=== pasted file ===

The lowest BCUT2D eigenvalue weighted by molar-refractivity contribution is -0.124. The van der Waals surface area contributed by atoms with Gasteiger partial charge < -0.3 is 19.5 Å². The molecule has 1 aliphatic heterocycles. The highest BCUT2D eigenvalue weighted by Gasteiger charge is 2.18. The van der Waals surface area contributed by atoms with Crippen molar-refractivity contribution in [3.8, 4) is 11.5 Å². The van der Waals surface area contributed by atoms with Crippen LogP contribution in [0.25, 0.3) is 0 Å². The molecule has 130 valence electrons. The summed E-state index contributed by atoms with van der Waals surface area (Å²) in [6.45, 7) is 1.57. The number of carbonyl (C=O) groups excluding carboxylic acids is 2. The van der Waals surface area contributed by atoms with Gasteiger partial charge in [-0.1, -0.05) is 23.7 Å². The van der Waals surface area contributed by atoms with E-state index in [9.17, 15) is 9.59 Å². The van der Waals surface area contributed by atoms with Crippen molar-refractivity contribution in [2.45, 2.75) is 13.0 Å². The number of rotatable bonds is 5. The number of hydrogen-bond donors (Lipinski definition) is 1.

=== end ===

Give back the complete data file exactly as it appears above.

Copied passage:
The lowest BCUT2D eigenvalue weighted by molar-refractivity contribution is -0.124. The van der Waals surface area contributed by atoms with Gasteiger partial charge < -0.3 is 19.5 Å². The molecule has 1 aliphatic heterocycles. The highest BCUT2D eigenvalue weighted by Gasteiger charge is 2.18. The van der Waals surface area contributed by atoms with Crippen molar-refractivity contribution in [3.8, 4) is 11.5 Å². The van der Waals surface area contributed by atoms with Crippen LogP contribution in [0.25, 0.3) is 0 Å². The molecule has 130 valence electrons. The summed E-state index contributed by atoms with van der Waals surface area (Å²) in [6.45, 7) is 1.57. The number of carbonyl (C=O) groups excluding carboxylic acids is 2. The van der Waals surface area contributed by atoms with Gasteiger partial charge in [-0.1, -0.05) is 23.7 Å². The van der Waals surface area contributed by atoms with E-state index in [9.17, 15) is 9.59 Å². The van der Waals surface area contributed by atoms with Crippen molar-refractivity contribution in [2.45, 2.75) is 13.0 Å². The number of rotatable bonds is 5. The number of hydrogen-bond donors (Lipinski definition) is 1.